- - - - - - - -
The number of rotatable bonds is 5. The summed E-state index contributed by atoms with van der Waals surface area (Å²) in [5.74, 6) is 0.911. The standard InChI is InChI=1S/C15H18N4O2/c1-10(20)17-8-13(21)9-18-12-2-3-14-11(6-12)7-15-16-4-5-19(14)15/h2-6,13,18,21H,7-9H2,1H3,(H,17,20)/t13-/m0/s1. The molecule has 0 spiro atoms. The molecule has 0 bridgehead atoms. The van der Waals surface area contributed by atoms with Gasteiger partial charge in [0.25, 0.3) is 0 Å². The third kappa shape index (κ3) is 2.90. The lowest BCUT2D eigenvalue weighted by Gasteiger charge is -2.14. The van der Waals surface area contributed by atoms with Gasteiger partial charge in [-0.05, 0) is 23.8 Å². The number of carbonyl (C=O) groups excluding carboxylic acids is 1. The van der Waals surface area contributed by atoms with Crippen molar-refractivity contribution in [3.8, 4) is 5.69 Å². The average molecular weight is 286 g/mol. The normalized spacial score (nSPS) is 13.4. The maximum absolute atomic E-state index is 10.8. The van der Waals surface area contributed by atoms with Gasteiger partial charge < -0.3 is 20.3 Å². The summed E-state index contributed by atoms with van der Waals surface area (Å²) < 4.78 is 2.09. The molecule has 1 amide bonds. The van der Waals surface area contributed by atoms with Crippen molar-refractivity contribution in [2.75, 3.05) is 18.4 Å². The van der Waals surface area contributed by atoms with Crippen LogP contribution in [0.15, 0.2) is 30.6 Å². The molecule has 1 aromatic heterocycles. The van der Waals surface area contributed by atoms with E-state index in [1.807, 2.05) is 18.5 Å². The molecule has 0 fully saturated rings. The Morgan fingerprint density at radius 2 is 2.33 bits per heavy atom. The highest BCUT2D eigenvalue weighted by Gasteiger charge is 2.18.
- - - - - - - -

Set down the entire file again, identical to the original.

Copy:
The number of rotatable bonds is 5. The summed E-state index contributed by atoms with van der Waals surface area (Å²) in [5.74, 6) is 0.911. The standard InChI is InChI=1S/C15H18N4O2/c1-10(20)17-8-13(21)9-18-12-2-3-14-11(6-12)7-15-16-4-5-19(14)15/h2-6,13,18,21H,7-9H2,1H3,(H,17,20)/t13-/m0/s1. The molecule has 0 spiro atoms. The molecule has 0 bridgehead atoms. The van der Waals surface area contributed by atoms with Gasteiger partial charge in [0.25, 0.3) is 0 Å². The third kappa shape index (κ3) is 2.90. The lowest BCUT2D eigenvalue weighted by Gasteiger charge is -2.14. The van der Waals surface area contributed by atoms with Gasteiger partial charge in [-0.05, 0) is 23.8 Å². The number of carbonyl (C=O) groups excluding carboxylic acids is 1. The van der Waals surface area contributed by atoms with Crippen molar-refractivity contribution in [3.8, 4) is 5.69 Å². The average molecular weight is 286 g/mol. The normalized spacial score (nSPS) is 13.4. The maximum absolute atomic E-state index is 10.8. The van der Waals surface area contributed by atoms with Gasteiger partial charge < -0.3 is 20.3 Å². The summed E-state index contributed by atoms with van der Waals surface area (Å²) < 4.78 is 2.09. The molecule has 1 amide bonds. The van der Waals surface area contributed by atoms with Crippen molar-refractivity contribution in [2.75, 3.05) is 18.4 Å². The van der Waals surface area contributed by atoms with Crippen LogP contribution in [0.15, 0.2) is 30.6 Å². The molecule has 1 aromatic heterocycles. The van der Waals surface area contributed by atoms with E-state index in [1.807, 2.05) is 18.5 Å². The molecule has 0 fully saturated rings. The Morgan fingerprint density at radius 2 is 2.33 bits per heavy atom. The highest BCUT2D eigenvalue weighted by Gasteiger charge is 2.18.